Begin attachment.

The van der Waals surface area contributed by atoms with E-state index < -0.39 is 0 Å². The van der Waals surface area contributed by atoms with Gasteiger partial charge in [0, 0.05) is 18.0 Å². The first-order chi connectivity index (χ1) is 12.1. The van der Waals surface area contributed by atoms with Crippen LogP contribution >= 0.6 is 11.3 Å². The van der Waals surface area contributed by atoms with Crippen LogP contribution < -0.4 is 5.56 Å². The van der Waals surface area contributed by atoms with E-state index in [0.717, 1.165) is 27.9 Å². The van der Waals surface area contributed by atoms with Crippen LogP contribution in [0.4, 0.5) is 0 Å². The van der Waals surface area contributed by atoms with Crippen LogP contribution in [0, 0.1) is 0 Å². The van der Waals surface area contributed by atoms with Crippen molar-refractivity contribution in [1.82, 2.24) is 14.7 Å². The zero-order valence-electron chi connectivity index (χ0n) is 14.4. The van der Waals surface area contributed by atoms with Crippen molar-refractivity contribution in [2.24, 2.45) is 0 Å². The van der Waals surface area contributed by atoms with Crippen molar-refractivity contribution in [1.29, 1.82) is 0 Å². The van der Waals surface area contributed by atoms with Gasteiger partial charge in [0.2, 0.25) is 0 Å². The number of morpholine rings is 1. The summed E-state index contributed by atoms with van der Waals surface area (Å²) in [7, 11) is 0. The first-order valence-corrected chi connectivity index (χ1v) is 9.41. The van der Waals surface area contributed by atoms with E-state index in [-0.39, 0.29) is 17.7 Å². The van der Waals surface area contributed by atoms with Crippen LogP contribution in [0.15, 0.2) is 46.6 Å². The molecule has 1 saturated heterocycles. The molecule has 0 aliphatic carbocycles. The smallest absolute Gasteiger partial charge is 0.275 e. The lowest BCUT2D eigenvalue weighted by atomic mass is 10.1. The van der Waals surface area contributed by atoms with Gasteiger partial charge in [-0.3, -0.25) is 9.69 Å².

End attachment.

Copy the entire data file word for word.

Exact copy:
The van der Waals surface area contributed by atoms with E-state index < -0.39 is 0 Å². The van der Waals surface area contributed by atoms with Gasteiger partial charge in [0, 0.05) is 18.0 Å². The first-order chi connectivity index (χ1) is 12.1. The van der Waals surface area contributed by atoms with Crippen LogP contribution >= 0.6 is 11.3 Å². The van der Waals surface area contributed by atoms with Crippen LogP contribution < -0.4 is 5.56 Å². The van der Waals surface area contributed by atoms with E-state index in [0.717, 1.165) is 27.9 Å². The van der Waals surface area contributed by atoms with Crippen LogP contribution in [0.4, 0.5) is 0 Å². The van der Waals surface area contributed by atoms with Crippen LogP contribution in [0, 0.1) is 0 Å². The van der Waals surface area contributed by atoms with Crippen molar-refractivity contribution in [1.82, 2.24) is 14.7 Å². The zero-order valence-electron chi connectivity index (χ0n) is 14.4. The van der Waals surface area contributed by atoms with Crippen molar-refractivity contribution in [2.24, 2.45) is 0 Å². The van der Waals surface area contributed by atoms with Crippen molar-refractivity contribution in [1.29, 1.82) is 0 Å². The van der Waals surface area contributed by atoms with Gasteiger partial charge in [0.2, 0.25) is 0 Å². The number of morpholine rings is 1. The summed E-state index contributed by atoms with van der Waals surface area (Å²) in [7, 11) is 0. The first-order valence-corrected chi connectivity index (χ1v) is 9.41. The van der Waals surface area contributed by atoms with E-state index in [-0.39, 0.29) is 17.7 Å². The van der Waals surface area contributed by atoms with Crippen LogP contribution in [0.15, 0.2) is 46.6 Å². The molecule has 1 saturated heterocycles. The molecule has 0 aliphatic carbocycles. The smallest absolute Gasteiger partial charge is 0.275 e. The lowest BCUT2D eigenvalue weighted by atomic mass is 10.1. The van der Waals surface area contributed by atoms with Gasteiger partial charge in [-0.3, -0.25) is 9.69 Å².